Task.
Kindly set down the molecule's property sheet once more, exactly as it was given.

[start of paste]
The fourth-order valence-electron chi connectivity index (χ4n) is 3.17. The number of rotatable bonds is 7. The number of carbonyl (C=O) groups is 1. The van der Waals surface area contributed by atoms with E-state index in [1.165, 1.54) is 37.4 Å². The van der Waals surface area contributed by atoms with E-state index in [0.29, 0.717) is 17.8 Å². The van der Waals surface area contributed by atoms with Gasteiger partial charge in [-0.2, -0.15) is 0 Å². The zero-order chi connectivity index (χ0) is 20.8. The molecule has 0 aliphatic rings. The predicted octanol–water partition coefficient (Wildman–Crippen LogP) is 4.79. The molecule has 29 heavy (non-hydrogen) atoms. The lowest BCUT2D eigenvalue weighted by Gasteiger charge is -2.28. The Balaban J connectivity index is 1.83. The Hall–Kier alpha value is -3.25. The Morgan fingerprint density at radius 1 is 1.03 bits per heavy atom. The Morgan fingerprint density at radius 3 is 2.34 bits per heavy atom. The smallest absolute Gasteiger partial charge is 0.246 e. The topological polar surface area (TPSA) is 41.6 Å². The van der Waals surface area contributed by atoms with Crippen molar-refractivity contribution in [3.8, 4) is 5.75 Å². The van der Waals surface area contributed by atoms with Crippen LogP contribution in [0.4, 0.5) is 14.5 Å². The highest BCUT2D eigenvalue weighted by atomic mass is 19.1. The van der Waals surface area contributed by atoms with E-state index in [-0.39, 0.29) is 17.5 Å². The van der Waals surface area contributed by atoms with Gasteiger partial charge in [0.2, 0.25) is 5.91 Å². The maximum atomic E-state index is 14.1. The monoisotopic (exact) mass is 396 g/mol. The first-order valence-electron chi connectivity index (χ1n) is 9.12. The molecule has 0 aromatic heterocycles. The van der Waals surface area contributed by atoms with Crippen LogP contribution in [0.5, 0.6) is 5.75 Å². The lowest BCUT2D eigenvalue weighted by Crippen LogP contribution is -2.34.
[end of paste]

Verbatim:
The fourth-order valence-electron chi connectivity index (χ4n) is 3.17. The number of rotatable bonds is 7. The number of carbonyl (C=O) groups is 1. The van der Waals surface area contributed by atoms with E-state index in [1.165, 1.54) is 37.4 Å². The van der Waals surface area contributed by atoms with E-state index in [0.29, 0.717) is 17.8 Å². The van der Waals surface area contributed by atoms with Gasteiger partial charge in [-0.2, -0.15) is 0 Å². The zero-order chi connectivity index (χ0) is 20.8. The molecule has 0 aliphatic rings. The predicted octanol–water partition coefficient (Wildman–Crippen LogP) is 4.79. The molecule has 29 heavy (non-hydrogen) atoms. The lowest BCUT2D eigenvalue weighted by Gasteiger charge is -2.28. The Balaban J connectivity index is 1.83. The Hall–Kier alpha value is -3.25. The Morgan fingerprint density at radius 1 is 1.03 bits per heavy atom. The Morgan fingerprint density at radius 3 is 2.34 bits per heavy atom. The smallest absolute Gasteiger partial charge is 0.246 e. The topological polar surface area (TPSA) is 41.6 Å². The van der Waals surface area contributed by atoms with Crippen molar-refractivity contribution in [3.8, 4) is 5.75 Å². The van der Waals surface area contributed by atoms with Crippen LogP contribution in [0.4, 0.5) is 14.5 Å². The highest BCUT2D eigenvalue weighted by atomic mass is 19.1. The van der Waals surface area contributed by atoms with E-state index in [-0.39, 0.29) is 17.5 Å². The van der Waals surface area contributed by atoms with Gasteiger partial charge in [0.2, 0.25) is 5.91 Å². The maximum atomic E-state index is 14.1. The monoisotopic (exact) mass is 396 g/mol. The first-order valence-electron chi connectivity index (χ1n) is 9.12. The molecule has 0 aromatic heterocycles. The van der Waals surface area contributed by atoms with Crippen LogP contribution in [0.5, 0.6) is 5.75 Å². The lowest BCUT2D eigenvalue weighted by Crippen LogP contribution is -2.34.